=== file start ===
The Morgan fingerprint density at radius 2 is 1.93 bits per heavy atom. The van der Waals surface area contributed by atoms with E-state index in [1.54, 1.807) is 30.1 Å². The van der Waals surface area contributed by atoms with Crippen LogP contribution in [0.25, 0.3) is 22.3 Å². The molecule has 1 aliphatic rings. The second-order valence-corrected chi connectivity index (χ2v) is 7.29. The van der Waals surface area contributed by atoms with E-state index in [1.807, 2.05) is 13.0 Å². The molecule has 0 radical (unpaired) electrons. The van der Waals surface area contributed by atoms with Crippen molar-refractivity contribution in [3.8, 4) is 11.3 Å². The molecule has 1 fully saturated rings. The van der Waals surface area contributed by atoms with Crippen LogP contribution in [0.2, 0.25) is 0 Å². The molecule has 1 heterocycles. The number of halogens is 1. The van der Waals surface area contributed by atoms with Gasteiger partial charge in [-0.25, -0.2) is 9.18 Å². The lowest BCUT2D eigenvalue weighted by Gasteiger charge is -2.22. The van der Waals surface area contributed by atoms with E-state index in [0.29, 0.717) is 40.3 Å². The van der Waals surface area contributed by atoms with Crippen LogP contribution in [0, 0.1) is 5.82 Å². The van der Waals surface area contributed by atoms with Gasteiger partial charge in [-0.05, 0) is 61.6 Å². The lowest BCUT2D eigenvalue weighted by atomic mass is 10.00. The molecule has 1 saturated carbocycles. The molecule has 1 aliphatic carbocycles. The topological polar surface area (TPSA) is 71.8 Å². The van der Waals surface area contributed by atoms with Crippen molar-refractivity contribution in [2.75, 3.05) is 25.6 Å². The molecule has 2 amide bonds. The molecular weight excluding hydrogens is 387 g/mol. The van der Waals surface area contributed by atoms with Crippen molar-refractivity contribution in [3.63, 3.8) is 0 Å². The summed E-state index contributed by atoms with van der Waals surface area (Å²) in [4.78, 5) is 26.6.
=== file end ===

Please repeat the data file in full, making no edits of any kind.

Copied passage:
The Morgan fingerprint density at radius 2 is 1.93 bits per heavy atom. The van der Waals surface area contributed by atoms with E-state index in [1.54, 1.807) is 30.1 Å². The van der Waals surface area contributed by atoms with Crippen LogP contribution in [0.25, 0.3) is 22.3 Å². The molecule has 1 aliphatic rings. The second-order valence-corrected chi connectivity index (χ2v) is 7.29. The van der Waals surface area contributed by atoms with E-state index in [1.807, 2.05) is 13.0 Å². The molecule has 0 radical (unpaired) electrons. The van der Waals surface area contributed by atoms with Crippen molar-refractivity contribution in [3.8, 4) is 11.3 Å². The molecule has 1 fully saturated rings. The van der Waals surface area contributed by atoms with Crippen LogP contribution in [0.2, 0.25) is 0 Å². The molecule has 1 heterocycles. The number of halogens is 1. The van der Waals surface area contributed by atoms with Gasteiger partial charge in [-0.25, -0.2) is 9.18 Å². The lowest BCUT2D eigenvalue weighted by Gasteiger charge is -2.22. The van der Waals surface area contributed by atoms with E-state index in [0.29, 0.717) is 40.3 Å². The van der Waals surface area contributed by atoms with Crippen LogP contribution in [0, 0.1) is 5.82 Å². The van der Waals surface area contributed by atoms with Gasteiger partial charge in [-0.05, 0) is 61.6 Å². The lowest BCUT2D eigenvalue weighted by atomic mass is 10.00. The molecule has 1 saturated carbocycles. The molecule has 1 aliphatic carbocycles. The topological polar surface area (TPSA) is 71.8 Å². The van der Waals surface area contributed by atoms with Crippen molar-refractivity contribution in [2.75, 3.05) is 25.6 Å². The molecule has 2 amide bonds. The molecular weight excluding hydrogens is 387 g/mol. The van der Waals surface area contributed by atoms with Crippen molar-refractivity contribution in [3.63, 3.8) is 0 Å². The summed E-state index contributed by atoms with van der Waals surface area (Å²) in [4.78, 5) is 26.6.